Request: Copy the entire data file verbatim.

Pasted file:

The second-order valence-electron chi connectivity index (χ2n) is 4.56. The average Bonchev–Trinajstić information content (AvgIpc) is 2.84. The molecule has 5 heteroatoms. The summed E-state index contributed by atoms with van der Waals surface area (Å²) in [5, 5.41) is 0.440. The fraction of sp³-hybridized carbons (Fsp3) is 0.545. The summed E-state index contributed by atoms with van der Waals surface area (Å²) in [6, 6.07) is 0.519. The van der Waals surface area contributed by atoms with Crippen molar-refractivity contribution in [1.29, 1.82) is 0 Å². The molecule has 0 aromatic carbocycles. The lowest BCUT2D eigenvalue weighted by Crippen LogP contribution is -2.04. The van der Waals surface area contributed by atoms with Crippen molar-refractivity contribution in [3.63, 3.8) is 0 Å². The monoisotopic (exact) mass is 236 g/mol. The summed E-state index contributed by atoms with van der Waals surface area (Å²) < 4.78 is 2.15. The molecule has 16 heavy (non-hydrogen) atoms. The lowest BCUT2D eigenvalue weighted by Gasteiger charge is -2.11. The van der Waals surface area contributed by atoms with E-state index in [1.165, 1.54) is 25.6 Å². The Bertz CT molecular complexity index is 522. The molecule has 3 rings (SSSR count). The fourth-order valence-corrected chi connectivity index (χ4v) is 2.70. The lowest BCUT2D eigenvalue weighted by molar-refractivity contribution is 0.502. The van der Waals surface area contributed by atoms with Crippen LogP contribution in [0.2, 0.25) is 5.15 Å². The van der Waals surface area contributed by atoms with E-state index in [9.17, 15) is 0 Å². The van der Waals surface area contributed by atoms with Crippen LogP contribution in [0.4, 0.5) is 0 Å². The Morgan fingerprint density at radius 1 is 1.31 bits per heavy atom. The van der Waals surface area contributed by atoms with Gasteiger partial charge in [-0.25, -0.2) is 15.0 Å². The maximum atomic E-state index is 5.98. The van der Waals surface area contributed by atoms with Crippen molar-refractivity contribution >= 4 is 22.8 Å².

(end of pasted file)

The second-order valence-electron chi connectivity index (χ2n) is 4.56. The average Bonchev–Trinajstić information content (AvgIpc) is 2.84. The molecule has 5 heteroatoms. The summed E-state index contributed by atoms with van der Waals surface area (Å²) in [5, 5.41) is 0.440. The fraction of sp³-hybridized carbons (Fsp3) is 0.545. The summed E-state index contributed by atoms with van der Waals surface area (Å²) in [6, 6.07) is 0.519. The van der Waals surface area contributed by atoms with Crippen molar-refractivity contribution in [1.29, 1.82) is 0 Å². The molecule has 0 aromatic carbocycles. The lowest BCUT2D eigenvalue weighted by Crippen LogP contribution is -2.04. The van der Waals surface area contributed by atoms with Crippen molar-refractivity contribution in [3.63, 3.8) is 0 Å². The monoisotopic (exact) mass is 236 g/mol. The summed E-state index contributed by atoms with van der Waals surface area (Å²) < 4.78 is 2.15. The molecule has 16 heavy (non-hydrogen) atoms. The lowest BCUT2D eigenvalue weighted by Gasteiger charge is -2.11. The van der Waals surface area contributed by atoms with E-state index in [1.165, 1.54) is 25.6 Å². The Bertz CT molecular complexity index is 522. The molecule has 3 rings (SSSR count). The fourth-order valence-corrected chi connectivity index (χ4v) is 2.70. The lowest BCUT2D eigenvalue weighted by molar-refractivity contribution is 0.502. The van der Waals surface area contributed by atoms with Crippen LogP contribution in [0.2, 0.25) is 5.15 Å². The van der Waals surface area contributed by atoms with E-state index in [9.17, 15) is 0 Å². The van der Waals surface area contributed by atoms with Crippen LogP contribution in [0.4, 0.5) is 0 Å². The Morgan fingerprint density at radius 1 is 1.31 bits per heavy atom. The van der Waals surface area contributed by atoms with Gasteiger partial charge in [-0.25, -0.2) is 15.0 Å². The maximum atomic E-state index is 5.98. The van der Waals surface area contributed by atoms with Crippen molar-refractivity contribution >= 4 is 22.8 Å².